Summarizing, we wish to affirm the utility of advanced multivariate statistical algorithms for the analysis of behavior and functional neuroimaging data together, but also stress the importance of proper interpretation of the complex results. Employing such techniques, especially in concert with traditional univariate analyses, may prove to be an effective analysis strategy to uncover the complex relationship between behavior and neural activity in mental illness. Some researchers have done just this and produced fruitful results ( Koutsouleris et al., 2010 ), which underscores the promise of these techniques.
Diaconescu, A. O., Jensen, J., Wang, H., Willeit, M., Menon, M., Kapur, S., and McIntosh, A. R. (2011). Aberrant effective connectivity in schizophrenia patients during appetitive conditioning. Front. Hum. Neurosci. 4: 239. doi: 10. 3389/fnhum. 2010. 00239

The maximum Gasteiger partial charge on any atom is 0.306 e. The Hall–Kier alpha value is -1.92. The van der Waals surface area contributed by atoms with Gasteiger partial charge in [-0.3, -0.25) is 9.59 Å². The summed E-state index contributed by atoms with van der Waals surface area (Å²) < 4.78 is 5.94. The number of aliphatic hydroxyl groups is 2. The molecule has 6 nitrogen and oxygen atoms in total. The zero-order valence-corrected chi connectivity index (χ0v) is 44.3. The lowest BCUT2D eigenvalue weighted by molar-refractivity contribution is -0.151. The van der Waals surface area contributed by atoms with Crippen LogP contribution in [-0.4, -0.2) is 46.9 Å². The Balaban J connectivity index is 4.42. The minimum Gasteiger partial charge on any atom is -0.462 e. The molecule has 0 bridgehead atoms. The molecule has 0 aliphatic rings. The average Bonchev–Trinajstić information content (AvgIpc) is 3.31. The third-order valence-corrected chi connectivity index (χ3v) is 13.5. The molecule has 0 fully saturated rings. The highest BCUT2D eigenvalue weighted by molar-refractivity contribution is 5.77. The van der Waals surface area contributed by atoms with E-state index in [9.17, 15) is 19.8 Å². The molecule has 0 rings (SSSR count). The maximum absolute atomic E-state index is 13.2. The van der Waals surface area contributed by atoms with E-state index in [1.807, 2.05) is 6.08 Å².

Kim, M. A., Tura, E., Potkin, S. G., Fallon, J. H., Manoach, D. S., Calhoun, V. D., and Turner, J. A. (2010). Working memory circuitry in schizophrenia shows widespread cortical inefficiency and compensation. Schizophr. Res. 117, 42–51.
Koutsouleris, N., Gaser, C., Bottlender, R., Davatzikos, C., Decker, P., Jager, M., Schmitt, G., Reiser, M., Moller, H. J., and Meisenzahl, E. M. (2010). Use of neuroanatomical pattern regression to predict the structural brain dynamics of vulnerability and transition to psychosis. Schizophr. Res. 123, 175–187.
Nestor, P. G., O’Donnell, B. F., McCarley, R. W., Niznikiewicz, M., Barnard, J., Jen Shen, Z., Bookstein, F. L., and Shenton, M. E. (2002). A new statistical method for testing hypotheses of neuropsychological/MRI relationships in schizophrenia: partial least squares analysis. Schizophr. Res. 53, 57–66.